|This kitchen appliance or piece of kitchenware may be any utensil that is used to pop kernels of corn on a stovetop, in a microwave or over an open fire. Electrical popcorn poppers built as an appliance are made to produce popped corn in hot cooking oil. An alternative to oil poppers are the air poppers that use hot air without cooking oil, which is desired by health conscious individuals that do not want oil on their popcorn. Air poppers produce a dry kernel that will not hold salt well, but can be moistened with melted butter if a texture is desired that will hold other seasonings such as salt. Microwave poppers come in many different shapes and sizes, some as simple as a plastic container with a lid or some with lid devices to allow butter to be drizzled onto the corn as it pops in the microwave.|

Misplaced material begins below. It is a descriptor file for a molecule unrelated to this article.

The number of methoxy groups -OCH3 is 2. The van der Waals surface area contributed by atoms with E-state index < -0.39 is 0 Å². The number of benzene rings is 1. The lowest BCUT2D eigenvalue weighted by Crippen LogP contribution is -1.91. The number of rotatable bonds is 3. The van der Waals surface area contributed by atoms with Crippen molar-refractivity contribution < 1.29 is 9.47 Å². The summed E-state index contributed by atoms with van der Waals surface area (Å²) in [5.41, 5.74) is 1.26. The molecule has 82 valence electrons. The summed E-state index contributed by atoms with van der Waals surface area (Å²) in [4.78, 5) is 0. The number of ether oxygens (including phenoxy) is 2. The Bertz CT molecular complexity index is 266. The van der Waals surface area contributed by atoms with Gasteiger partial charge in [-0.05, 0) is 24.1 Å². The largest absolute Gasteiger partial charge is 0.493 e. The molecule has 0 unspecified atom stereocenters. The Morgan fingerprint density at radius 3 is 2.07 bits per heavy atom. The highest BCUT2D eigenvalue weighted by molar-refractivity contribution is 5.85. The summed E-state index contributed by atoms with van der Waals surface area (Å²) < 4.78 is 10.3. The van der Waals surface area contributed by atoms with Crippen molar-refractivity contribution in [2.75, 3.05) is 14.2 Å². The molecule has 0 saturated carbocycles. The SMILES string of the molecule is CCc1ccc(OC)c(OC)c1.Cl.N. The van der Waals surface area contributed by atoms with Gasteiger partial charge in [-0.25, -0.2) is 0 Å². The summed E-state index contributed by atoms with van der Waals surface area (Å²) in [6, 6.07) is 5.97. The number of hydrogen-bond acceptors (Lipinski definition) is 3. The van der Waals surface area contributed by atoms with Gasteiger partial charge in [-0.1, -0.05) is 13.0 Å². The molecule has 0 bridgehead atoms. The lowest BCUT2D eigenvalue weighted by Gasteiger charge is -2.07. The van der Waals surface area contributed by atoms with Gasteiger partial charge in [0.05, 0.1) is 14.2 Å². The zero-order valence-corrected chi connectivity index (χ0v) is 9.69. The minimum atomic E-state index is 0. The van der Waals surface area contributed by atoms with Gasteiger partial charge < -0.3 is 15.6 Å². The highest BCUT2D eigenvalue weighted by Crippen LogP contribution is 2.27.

Other varieties of poppers include the stovetop popper with a turn crank connected to a spindle and blade that can be manually circulated around the bottom base of the popper pan. The rotation of the blade allows the kernels to be moved within the popper so the heat is distributed around the kernel to pop it more effectively and without leaving many kernels unpopped. Popcorn poppers that are made to be held over open fires consist of some type of a formed metal mesh or flat metal that may be round, oval-shaped, square, or rectangular for use when camping or on picnics where open pit fires are most common. This type of popper has been used since early times when popcorn was first discovered as ears of corn were thrown into a hot fire. The popcorn popper was then developed to be held over fires made for cooking in the homes of early settlers and the basic concept remains very much the same as was created for popping corn during those times.